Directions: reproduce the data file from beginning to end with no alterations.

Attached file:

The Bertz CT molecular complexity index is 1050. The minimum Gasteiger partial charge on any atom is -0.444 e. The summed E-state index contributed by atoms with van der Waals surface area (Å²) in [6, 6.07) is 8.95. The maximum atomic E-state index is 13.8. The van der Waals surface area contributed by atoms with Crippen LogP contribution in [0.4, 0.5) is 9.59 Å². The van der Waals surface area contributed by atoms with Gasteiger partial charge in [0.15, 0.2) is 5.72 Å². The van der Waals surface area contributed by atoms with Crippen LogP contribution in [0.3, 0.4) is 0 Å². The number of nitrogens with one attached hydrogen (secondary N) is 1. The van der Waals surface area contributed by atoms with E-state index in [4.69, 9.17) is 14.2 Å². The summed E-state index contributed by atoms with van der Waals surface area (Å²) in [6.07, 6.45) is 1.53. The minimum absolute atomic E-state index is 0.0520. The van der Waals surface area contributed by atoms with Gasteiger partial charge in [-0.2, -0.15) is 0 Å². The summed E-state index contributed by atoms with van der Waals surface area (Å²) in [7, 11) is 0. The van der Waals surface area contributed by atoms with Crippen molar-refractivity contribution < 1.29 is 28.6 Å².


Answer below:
The Bertz CT molecular complexity index is 1050. The minimum Gasteiger partial charge on any atom is -0.444 e. The summed E-state index contributed by atoms with van der Waals surface area (Å²) in [6, 6.07) is 8.95. The maximum atomic E-state index is 13.8. The van der Waals surface area contributed by atoms with Crippen LogP contribution in [0.4, 0.5) is 9.59 Å². The van der Waals surface area contributed by atoms with Gasteiger partial charge in [0.15, 0.2) is 5.72 Å². The van der Waals surface area contributed by atoms with Crippen LogP contribution in [0.3, 0.4) is 0 Å². The number of nitrogens with one attached hydrogen (secondary N) is 1. The van der Waals surface area contributed by atoms with E-state index in [4.69, 9.17) is 14.2 Å². The summed E-state index contributed by atoms with van der Waals surface area (Å²) in [6.07, 6.45) is 1.53. The minimum absolute atomic E-state index is 0.0520. The van der Waals surface area contributed by atoms with Gasteiger partial charge in [-0.2, -0.15) is 0 Å². The summed E-state index contributed by atoms with van der Waals surface area (Å²) in [7, 11) is 0. The van der Waals surface area contributed by atoms with Crippen molar-refractivity contribution < 1.29 is 28.6 Å².